On top of the world

Being part of a World Heritage Site can help museums attract visitors and form new partnerships, writes Deborah Mulhearn
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Deborah Mulhearn
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The English Lake District, the Historic Dockyard Chatham in Kent and the slate industry of north Wales: these places have little in common except that they are all hoping to become world heritage sites.

Along with seven other sites, they are on the UK government’s “tentative” list to be nominated for consideration by the United Nations Educational, Scientific and Cultural Organisation (Unesco), which confers World Heritage Site (WHS) status.

It could be a long wait. The twin monasteries of Wearmouth and Jarrow are ahead in the queue, having already been nominated, and since the government slimmed down the process a few years ago and agreed with Unesco to put forward no more than one a year, none from the tentative list will be nominated until 2013.

Even then, there is no guarantee that Unesco will approve the listing. The most recent UK site to be inscribed as a World Heritage Site, in 2009, was the Pontcysyllte aqueduct and canal in north Wales, which waited more than 10 years.

Unesco set up the World Heritage Convention in 1972 to protect the world’s cultural and natural heritage.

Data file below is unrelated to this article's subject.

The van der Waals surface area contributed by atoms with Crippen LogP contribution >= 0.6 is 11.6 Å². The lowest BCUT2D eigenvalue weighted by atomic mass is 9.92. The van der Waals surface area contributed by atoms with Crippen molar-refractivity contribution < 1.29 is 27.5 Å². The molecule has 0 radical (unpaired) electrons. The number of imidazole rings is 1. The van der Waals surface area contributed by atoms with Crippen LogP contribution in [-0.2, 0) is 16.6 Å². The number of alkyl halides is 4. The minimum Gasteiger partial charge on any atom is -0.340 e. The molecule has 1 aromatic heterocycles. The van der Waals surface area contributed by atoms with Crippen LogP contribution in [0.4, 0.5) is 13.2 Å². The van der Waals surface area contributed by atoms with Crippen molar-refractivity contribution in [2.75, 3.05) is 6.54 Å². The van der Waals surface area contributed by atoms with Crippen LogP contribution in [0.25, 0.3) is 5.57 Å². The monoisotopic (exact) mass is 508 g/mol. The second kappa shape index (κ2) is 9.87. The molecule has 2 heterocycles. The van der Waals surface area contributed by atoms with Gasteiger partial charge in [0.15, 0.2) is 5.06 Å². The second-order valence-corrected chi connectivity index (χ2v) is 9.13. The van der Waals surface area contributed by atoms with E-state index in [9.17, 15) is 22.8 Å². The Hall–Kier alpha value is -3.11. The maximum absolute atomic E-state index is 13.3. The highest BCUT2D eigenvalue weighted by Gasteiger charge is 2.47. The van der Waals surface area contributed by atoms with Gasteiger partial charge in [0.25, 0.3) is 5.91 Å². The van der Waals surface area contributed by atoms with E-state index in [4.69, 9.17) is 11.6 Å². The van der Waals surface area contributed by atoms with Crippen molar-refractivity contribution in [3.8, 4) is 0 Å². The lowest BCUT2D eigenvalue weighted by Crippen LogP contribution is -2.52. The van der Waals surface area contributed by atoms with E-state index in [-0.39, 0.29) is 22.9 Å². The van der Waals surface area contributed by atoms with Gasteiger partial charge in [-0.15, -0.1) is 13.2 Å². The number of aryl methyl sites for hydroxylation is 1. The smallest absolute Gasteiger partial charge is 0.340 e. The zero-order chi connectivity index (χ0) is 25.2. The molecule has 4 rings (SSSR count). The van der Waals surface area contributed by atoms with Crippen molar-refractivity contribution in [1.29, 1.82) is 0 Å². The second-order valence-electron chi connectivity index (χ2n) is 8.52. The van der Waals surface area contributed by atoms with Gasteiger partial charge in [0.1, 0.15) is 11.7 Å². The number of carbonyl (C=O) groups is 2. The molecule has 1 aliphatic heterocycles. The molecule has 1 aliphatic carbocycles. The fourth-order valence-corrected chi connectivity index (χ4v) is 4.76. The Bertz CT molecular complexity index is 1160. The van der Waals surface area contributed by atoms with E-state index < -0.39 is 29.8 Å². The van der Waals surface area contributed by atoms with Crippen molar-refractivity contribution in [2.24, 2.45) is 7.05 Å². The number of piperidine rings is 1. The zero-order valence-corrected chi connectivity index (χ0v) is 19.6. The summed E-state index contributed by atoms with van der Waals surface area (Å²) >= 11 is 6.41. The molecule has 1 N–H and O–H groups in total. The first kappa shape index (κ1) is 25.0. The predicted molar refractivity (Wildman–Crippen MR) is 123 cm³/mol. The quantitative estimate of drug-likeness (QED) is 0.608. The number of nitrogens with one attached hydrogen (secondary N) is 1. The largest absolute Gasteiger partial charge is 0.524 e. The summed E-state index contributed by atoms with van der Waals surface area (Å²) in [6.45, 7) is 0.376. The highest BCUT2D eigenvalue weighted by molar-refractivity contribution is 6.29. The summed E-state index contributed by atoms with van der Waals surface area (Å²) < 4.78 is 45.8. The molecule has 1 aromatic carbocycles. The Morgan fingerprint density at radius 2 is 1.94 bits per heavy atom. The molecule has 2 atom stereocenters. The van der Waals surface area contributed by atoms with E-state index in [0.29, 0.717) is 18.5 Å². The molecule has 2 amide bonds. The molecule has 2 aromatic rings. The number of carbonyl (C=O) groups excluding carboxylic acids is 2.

Since then, 936 sites in 187 countries have been inscribed onto the world heritage list, ranging from the pyramids of Giza to the Taj Mahal and the Great Barrier Reef. The UK has 28 world heritage sites, from city centres to uninhabited islands.

The Giant’s Causeway, Ironbridge Gorge, St Kilda, Stonehenge, Durham Cathedral and Castle, and the frontiers of the Roman empire were among the first batch of UK sites to be inscribed in 1986 and celebrate their 25th anniversaries this year.

WHS status is conferred for “outstanding universal value” and brings recognition and kudos for their unique natural phenomena or cultural, industrial and historical significance, but no direct financial gain.

Sites must fulfil WHS criteria to retain their listing and can lose their status if they flout them. UK sites have to work with English Heritage to protect historic environments and controversies can arise – WHS status is threatened at the Giant’s Causeway and Liverpool Maritime Mercantile City because of plans to build, respectively, a golf resort and tall office blocks.

Most of the UK’s world heritage sites have museums within them and, while many of the museums worked on the bids, they often don’t overtly promote their status. Visitors to world heritage sites are not necessarily aware of the WHS status, what it means or the reasons for its bestowal.

So is it worth the long and frustrating process of reviews, feasibility studies, complex management plans and tussles with local authorities and private owners?